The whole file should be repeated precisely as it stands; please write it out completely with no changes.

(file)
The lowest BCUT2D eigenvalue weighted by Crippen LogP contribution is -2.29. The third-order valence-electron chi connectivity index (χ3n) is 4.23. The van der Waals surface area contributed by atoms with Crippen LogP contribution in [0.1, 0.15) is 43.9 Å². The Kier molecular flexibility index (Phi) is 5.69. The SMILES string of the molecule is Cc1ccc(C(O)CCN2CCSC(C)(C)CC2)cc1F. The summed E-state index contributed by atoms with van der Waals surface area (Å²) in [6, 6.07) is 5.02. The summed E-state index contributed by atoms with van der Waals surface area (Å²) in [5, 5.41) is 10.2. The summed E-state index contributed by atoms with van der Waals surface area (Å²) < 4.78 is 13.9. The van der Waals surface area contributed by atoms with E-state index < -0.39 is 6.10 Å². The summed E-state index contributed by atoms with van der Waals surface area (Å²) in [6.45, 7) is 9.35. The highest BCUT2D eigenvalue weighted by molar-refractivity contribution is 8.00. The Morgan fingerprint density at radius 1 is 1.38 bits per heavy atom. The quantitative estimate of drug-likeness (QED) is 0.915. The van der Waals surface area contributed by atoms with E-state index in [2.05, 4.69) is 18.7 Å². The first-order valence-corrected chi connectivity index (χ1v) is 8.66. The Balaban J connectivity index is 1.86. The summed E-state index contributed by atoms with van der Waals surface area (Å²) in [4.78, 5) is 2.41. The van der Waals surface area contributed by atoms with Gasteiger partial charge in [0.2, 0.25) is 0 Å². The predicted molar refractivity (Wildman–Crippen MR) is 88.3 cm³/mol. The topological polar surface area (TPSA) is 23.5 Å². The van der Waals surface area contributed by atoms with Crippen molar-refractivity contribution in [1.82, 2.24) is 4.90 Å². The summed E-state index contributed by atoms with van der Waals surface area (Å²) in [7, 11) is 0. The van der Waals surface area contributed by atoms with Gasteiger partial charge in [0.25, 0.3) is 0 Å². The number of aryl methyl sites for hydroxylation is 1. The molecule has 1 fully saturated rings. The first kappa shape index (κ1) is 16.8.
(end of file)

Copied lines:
The lowest BCUT2D eigenvalue weighted by Crippen LogP contribution is -2.29. The third-order valence-electron chi connectivity index (χ3n) is 4.23. The van der Waals surface area contributed by atoms with Crippen LogP contribution in [0.1, 0.15) is 43.9 Å². The Kier molecular flexibility index (Phi) is 5.69. The SMILES string of the molecule is Cc1ccc(C(O)CCN2CCSC(C)(C)CC2)cc1F. The summed E-state index contributed by atoms with van der Waals surface area (Å²) in [6, 6.07) is 5.02. The summed E-state index contributed by atoms with van der Waals surface area (Å²) in [5, 5.41) is 10.2. The summed E-state index contributed by atoms with van der Waals surface area (Å²) < 4.78 is 13.9. The van der Waals surface area contributed by atoms with E-state index < -0.39 is 6.10 Å². The summed E-state index contributed by atoms with van der Waals surface area (Å²) in [6.45, 7) is 9.35. The highest BCUT2D eigenvalue weighted by molar-refractivity contribution is 8.00. The Morgan fingerprint density at radius 1 is 1.38 bits per heavy atom. The quantitative estimate of drug-likeness (QED) is 0.915. The van der Waals surface area contributed by atoms with E-state index in [2.05, 4.69) is 18.7 Å². The first-order valence-corrected chi connectivity index (χ1v) is 8.66. The Balaban J connectivity index is 1.86. The summed E-state index contributed by atoms with van der Waals surface area (Å²) in [4.78, 5) is 2.41. The van der Waals surface area contributed by atoms with Gasteiger partial charge in [0.2, 0.25) is 0 Å². The predicted molar refractivity (Wildman–Crippen MR) is 88.3 cm³/mol. The topological polar surface area (TPSA) is 23.5 Å². The van der Waals surface area contributed by atoms with Crippen molar-refractivity contribution in [1.82, 2.24) is 4.90 Å². The summed E-state index contributed by atoms with van der Waals surface area (Å²) in [7, 11) is 0. The van der Waals surface area contributed by atoms with Gasteiger partial charge in [0.25, 0.3) is 0 Å². The number of aryl methyl sites for hydroxylation is 1. The molecule has 1 fully saturated rings. The first kappa shape index (κ1) is 16.8.